You see, our culture is stuck because we have the wrong story in our heads. Non-liturgical worship allows that wrong story to go unchallenged. Good liturgy acts out the right story, that world history reached its climax in Jesus. Our culture is stuck in an Epicurean mode, the split-level world in which heaven and earth are held apart. Much evangelical and charismatic worship allows that to go unchallenged, merely relying on Plato to get the soul in good shape and on its way out of here. Good liturgy holds heaven and earth together, relishing the points at which, in physical beauty and movement, the life of heaven is portrayed here on earth (yes, with all the attendant dangers). Our culture imagines that ‘progress’ – social, cultural, even moral! – is automatic. Good liturgy challenges that with the drama of Jesus’ death and resurrection and the ever-fresh outpouring of the Spirit.

To put it starkly: if you never sing Psalm 72, how will you be reminded that Israel’s Messiah is already ruling from one sea to the other, from the River to the ends of the earth, and that his reign is what the world needs because he, and he alone, will deliver the poor when they cry, and rescue the widow and the orphan? The EU won’t do that, and neither will the Brexiteers. The Arab Spring didn’t do this, and neither will Trump or Putin. If you never live through the eucharist as the enacted drama of salvation, how will you be able to challenge the dominant narratives of our culture?

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Posted in * Anglican - Episcopal, - Anglican: Commentary

(NYT Op-ed) Dana Horn–American Jews Know How This Story Goes

“There are no words.”

This was what I heard most often last weekend from those who were stunned by the news: 11 people were murdered at the Tree of Life synagogue in Pittsburgh — believed to be the largest massacre of Jews on American soil. But there are words for this, entire books full of words: the books the murdered people were reading at the hour of their deaths. News reports described these victims as praying, but Jewish prayer is not primarily personal or spontaneous. It is communal reading. Public recitations of ancient words, scripts compiled centuries ago and nearly identical in every synagogue in the world. A lot of those words are about exactly this.

When I told my children what had happened, they didn’t ask why; they knew. “Because some people hate Jews,” they said. How did these American children know that? They shrugged. “It’s like the Passover story,” my 9-year-old told me. “And the Hanukkah story. And the Purim story. And the Babylonians, and the Romans.” My children are descendants of Holocaust survivors, but they didn’t go that far forward in history. The words were already there.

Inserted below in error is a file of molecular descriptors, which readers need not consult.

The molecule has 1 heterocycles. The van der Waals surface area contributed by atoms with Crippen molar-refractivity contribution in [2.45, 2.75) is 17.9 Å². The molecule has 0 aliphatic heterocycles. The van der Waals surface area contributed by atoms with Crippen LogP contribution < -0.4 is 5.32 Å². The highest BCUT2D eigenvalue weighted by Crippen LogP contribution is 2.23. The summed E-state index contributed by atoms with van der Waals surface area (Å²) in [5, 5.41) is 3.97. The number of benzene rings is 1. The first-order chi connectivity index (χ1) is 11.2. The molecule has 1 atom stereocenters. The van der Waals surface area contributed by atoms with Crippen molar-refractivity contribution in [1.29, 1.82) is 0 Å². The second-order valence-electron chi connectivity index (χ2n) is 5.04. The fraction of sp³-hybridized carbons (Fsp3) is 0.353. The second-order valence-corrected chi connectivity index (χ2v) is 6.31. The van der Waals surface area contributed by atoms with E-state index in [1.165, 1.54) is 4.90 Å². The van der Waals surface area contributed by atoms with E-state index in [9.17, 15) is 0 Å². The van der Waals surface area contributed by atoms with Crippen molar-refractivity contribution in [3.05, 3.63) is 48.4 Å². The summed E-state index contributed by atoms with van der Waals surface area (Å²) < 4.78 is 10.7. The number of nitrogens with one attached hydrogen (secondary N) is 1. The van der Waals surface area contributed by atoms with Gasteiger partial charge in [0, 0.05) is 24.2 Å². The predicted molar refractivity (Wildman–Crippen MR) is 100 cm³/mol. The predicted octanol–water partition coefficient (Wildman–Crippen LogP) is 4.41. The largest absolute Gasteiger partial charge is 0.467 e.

The people murdered in Pittsburgh were mostly old, because the old are the pillars of Jewish life, full of days and memories. They are the ones who come to synagogue first, the ones who know the words by heart. The oldest victim was Rose Mallinger, 97….

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Posted in America/U.S.A., Death / Burial / Funerals, Judaism, Liturgy, Music, Worship, Theology: Scripture, Violence

(Local Paper front page) Historically black Charleston churches moving off peninsula as area continues to gentrify

The Holy City’s historic core is losing houses of worship because of gentrification, limited parking and space to grow and do ministry, as well as high church maintenance costs. Shiloh, Greater Macedonia AME, Zion-Olivet Presbyterian, St. Matthew Baptist, Plymouth Church and New Tabernacle Fourth Street Baptist have either moved or have tried to leave downtown — some seeking new opportunities in areas like West Ashley and North Charleston.

Between 1980 and 2010, the peninsula’s black population dropped by more than half from about 30,000 to around 15,000. Simultaneously, its white population rose from 15,000 to just above 20,000.

This coincided with rising rents and property values. For example, the median sale price for homes north of the Crosstown Expressway has more than quadrupled since the late 1990s, from $74,500 in 1996 to $325,000 in 2014.

As the historically black communities change, local churches feel the impact. Enticed by lucrative offers from eager home buyers, some of the churches’ members sell their downtown homes, move away, and never return.

In other instances, increased development leaves congregations landlocked with no room to expand. Parking also becomes more scarce.

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Posted in * South Carolina, Economy, Housing/Real Estate Market, Parish Ministry, Religion & Culture

A Prayer to Begin the Day from Frank Colquhoun

Heavenly Father, who hast called us by thy grace to be a colony of heaven here on earth: Deepen within us, we beseech thee, a sense of our citizenship with the saints in glory; and grant that through all the days of our pilgrimage in this world we may humbly walk with thee in the way of holiness, and faithfully care for the needs of others, till we come to thy everlasting kingdom; through the mercy of thy Son Jesus Christ our Lord.

Posted in Spirituality/Prayer

From the Morning Bible Readings

“I came to cast fire upon the earth; and would that it were already kindled! I have a baptism to be baptized with; and how I am constrained until it is accomplished! Do you think that I have come to give peace on earth? No, I tell you, but rather division; for henceforth in one house there will be five divided, three against two and two against three; they will be divided, father against son and son against father, mother against daughter and daughter against her mother, mother-in-law against her daughter-in-law and daughter-in-law against her mother-in-law.”

He also said to the multitudes, “When you see a cloud rising in the west, you say at once, ‘A shower is coming’; and so it happens. And when you see the south wind blowing, you say, ‘There will be scorching heat’; and it happens. You hypocrites! You know how to interpret the appearance of earth and sky; but why do you not know how to interpret the present time?

“And why do you not judge for yourselves what is right? As you go with your accuser before the magistrate, make an effort to settle with him on the way, lest he drag you to the judge, and the judge hand you over to the officer, and the officer put you in prison. I tell you, you will never get out till you have paid the very last copper.”

–Luke 12:49-59

Posted in Theology: Scripture